I have been in cardiology nursing for several years. This is a typical busy day for me. If you have read any of this site, you know I use humor to express myself. It isn’t all bad, I promise, but some days are more hectic than others!
5:25 AM--get up (ok 5:35 after 1 snooze)
6:45 AM--clock in and find my assignment
6:45-7:20 AM--Get report, answer some call bells in between report, answer some phones from radiology about patients that need chest x-rays, etc.
7:20-10:00 AM--Try and see all my patients and make sure they are breathing. I may get to giving out all my morning meds in this time, I may not. It depends on the day, how many MD's come by with questions, if I have a patient that hits their call bell every 13 seconds, and how many patients I have that day. A true cardiology nursing floor is usually 3-5 patients. Oh, and I will also be trying to figure out why room 12 didn't get a breakfast tray and begging the food service person to get me a tray for them from the kitchen down in the basement.
(Mornings are usually chaotic if you couldn't tell)
10:00-12:00 AM--This can some days be a bit of downtime for me. I check my work email, make sure I don't have any classes or online inservices I need to catch up on. I may even sign up for a hospital class so I can start to accumulate my required CEU hours for license renewal. Then walk with my patients that need to do that. Help the NA clean up room 10 who has had yet another loose stool. Then maybe get a coffee. Only in the nursing world will you see “loose stool” and then “get a coffee” side by side...but it is true!
12:00-2:00 PM--Lunch (hopefully) is sometime in here. 30 minutes is all in the land of hospital nursing. Then make sure all my patients got lunch trays and if they are diabetic that I gave them insulin. Grab Room 11’s blood sugar because the nurses aid accidentally missed it during her rounds.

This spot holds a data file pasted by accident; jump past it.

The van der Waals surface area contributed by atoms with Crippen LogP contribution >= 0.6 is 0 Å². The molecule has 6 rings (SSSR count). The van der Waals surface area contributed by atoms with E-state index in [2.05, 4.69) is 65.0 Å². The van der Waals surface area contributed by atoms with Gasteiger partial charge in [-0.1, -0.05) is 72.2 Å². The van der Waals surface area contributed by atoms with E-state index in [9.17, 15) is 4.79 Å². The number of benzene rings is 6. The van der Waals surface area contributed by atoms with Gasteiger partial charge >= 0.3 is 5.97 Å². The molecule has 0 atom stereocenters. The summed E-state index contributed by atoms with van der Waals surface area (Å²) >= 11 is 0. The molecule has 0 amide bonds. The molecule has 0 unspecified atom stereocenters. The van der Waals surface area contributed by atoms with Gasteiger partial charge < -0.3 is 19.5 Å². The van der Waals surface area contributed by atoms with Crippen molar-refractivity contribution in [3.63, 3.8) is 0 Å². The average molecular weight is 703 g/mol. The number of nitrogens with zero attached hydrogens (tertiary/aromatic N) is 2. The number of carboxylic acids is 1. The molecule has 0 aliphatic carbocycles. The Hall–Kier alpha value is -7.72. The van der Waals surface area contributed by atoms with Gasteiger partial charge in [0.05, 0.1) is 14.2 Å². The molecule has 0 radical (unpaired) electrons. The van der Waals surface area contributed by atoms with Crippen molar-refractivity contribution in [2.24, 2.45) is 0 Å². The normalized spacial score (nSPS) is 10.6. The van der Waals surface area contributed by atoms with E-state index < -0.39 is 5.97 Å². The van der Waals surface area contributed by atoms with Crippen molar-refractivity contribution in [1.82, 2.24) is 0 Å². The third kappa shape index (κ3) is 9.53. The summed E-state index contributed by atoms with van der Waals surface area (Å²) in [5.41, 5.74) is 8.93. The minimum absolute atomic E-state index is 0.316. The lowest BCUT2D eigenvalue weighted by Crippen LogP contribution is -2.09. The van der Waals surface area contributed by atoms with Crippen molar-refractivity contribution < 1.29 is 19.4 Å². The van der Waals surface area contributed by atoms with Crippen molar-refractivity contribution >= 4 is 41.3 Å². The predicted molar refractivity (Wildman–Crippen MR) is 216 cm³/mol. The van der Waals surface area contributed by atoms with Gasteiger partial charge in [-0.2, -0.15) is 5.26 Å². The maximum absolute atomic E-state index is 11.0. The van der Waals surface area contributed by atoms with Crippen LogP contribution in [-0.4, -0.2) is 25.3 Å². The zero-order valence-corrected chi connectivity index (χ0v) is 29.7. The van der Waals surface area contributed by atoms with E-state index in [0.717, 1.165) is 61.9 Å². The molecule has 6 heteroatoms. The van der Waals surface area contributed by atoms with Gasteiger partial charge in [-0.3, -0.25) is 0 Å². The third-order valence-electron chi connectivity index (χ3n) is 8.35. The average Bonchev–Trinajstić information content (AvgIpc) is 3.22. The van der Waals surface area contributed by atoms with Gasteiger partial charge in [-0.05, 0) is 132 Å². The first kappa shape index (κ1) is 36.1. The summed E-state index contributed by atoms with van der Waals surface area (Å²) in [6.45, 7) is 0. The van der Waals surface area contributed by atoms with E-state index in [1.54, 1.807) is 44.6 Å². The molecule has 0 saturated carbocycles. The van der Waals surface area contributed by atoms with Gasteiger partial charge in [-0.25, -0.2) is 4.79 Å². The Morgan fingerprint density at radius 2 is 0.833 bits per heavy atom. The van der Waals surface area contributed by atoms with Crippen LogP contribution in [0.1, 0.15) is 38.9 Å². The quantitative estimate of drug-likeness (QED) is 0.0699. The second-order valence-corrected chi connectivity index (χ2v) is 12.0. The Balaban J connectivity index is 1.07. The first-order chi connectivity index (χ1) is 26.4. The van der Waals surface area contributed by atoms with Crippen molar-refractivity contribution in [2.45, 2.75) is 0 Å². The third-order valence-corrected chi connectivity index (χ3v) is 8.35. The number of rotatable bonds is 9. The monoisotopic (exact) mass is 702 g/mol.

2:00-2:30 PM--Discharge room 11, answer all the questions for daughter A that I already answered for daughter B this morning. As room 11 rolls out the door, room 9 rolls back from the cath lab. Luckily they are not bleeding (yet), but they are hurting and crying, and therefore the 12 family members are hounding me as I walk away to get the pain medicine that "do I know she needs pain medicine?".
2:30-3:30PM--Room 9 finally fell asleep and is happy. New admit to room 11 is here. I got report via phone from the transferring hospital. He is a sweet cute little man that asks me if I am old enough to be in cardiology nursing. I assure him I am, and then he tells the person on the phone "well I got me a purty one here". He means well, so I laugh it off.
3:30-5:00 PM--It is not time for afternoon assessments and medications. Luckily afternoon meds are not nearly as bad as AM meds. I would have been done by 4:30, but litle Mr. cute in room 11 is so chatty I couldn't get out of there!
5:00-5:35 PM--Did the clock just stop moving? Is 7:00 ever going to get here?
5:35 PM---Is that room 9's heart rate....are you kidding me...a-fib in the 160's...and here is the family to let me know the “machine is beeping a lot in there”,
5:40-6:00 PM--Call the MD and get an order for amiodarone gtt. Write the order, call the pharmacy and ask them to stat the med to me. Verify the order with another RN. I FORGOT TO ORDER THE PUMP!!!! Order the pump, start the drip.
6:00 PM--Mr. Room 9 is still in a-fib, but the rate is down to the 90's. Reassuring the family that YES the doctor will come but NO I do not know when that will be.
6:15 PM--Are those dinner trays being picked up---aaahhhh, late on the insulin!
6:45 PM--Is that an angel over there??? Oh it is! My relief is here. Yeah!! I give report and am home by 7:30.
Than I go home, get to bed by 10 or so and back up the next day for another adventure in cardiology nursing!
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